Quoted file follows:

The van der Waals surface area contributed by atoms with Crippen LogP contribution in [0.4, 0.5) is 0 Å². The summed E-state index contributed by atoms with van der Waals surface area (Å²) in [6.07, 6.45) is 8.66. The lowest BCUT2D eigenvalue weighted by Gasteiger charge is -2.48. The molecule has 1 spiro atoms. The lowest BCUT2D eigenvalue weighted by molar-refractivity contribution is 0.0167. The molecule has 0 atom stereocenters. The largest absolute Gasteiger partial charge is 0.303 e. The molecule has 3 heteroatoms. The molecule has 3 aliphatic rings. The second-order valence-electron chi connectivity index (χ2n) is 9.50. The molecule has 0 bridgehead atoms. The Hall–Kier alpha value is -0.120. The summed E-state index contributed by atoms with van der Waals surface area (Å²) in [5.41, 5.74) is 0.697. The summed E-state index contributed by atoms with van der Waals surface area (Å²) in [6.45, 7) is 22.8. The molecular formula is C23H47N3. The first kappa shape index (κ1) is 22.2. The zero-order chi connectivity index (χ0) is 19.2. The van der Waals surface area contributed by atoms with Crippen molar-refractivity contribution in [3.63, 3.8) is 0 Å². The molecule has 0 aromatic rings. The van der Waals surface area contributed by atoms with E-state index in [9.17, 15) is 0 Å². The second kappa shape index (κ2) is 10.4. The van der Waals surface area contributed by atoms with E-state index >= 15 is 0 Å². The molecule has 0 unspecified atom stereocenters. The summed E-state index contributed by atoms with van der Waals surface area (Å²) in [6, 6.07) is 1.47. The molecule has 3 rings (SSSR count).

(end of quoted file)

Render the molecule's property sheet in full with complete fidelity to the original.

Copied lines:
The van der Waals surface area contributed by atoms with Crippen LogP contribution in [0.4, 0.5) is 0 Å². The summed E-state index contributed by atoms with van der Waals surface area (Å²) in [6.07, 6.45) is 8.66. The lowest BCUT2D eigenvalue weighted by Gasteiger charge is -2.48. The molecule has 1 spiro atoms. The lowest BCUT2D eigenvalue weighted by molar-refractivity contribution is 0.0167. The molecule has 0 atom stereocenters. The largest absolute Gasteiger partial charge is 0.303 e. The molecule has 3 heteroatoms. The molecule has 3 aliphatic rings. The second-order valence-electron chi connectivity index (χ2n) is 9.50. The molecule has 0 bridgehead atoms. The Hall–Kier alpha value is -0.120. The summed E-state index contributed by atoms with van der Waals surface area (Å²) in [5.41, 5.74) is 0.697. The summed E-state index contributed by atoms with van der Waals surface area (Å²) in [6.45, 7) is 22.8. The molecular formula is C23H47N3. The first kappa shape index (κ1) is 22.2. The zero-order chi connectivity index (χ0) is 19.2. The van der Waals surface area contributed by atoms with Crippen molar-refractivity contribution in [3.63, 3.8) is 0 Å². The molecule has 0 aromatic rings. The van der Waals surface area contributed by atoms with E-state index in [9.17, 15) is 0 Å². The second kappa shape index (κ2) is 10.4. The van der Waals surface area contributed by atoms with E-state index >= 15 is 0 Å². The molecule has 0 unspecified atom stereocenters. The summed E-state index contributed by atoms with van der Waals surface area (Å²) in [6, 6.07) is 1.47. The molecule has 3 rings (SSSR count).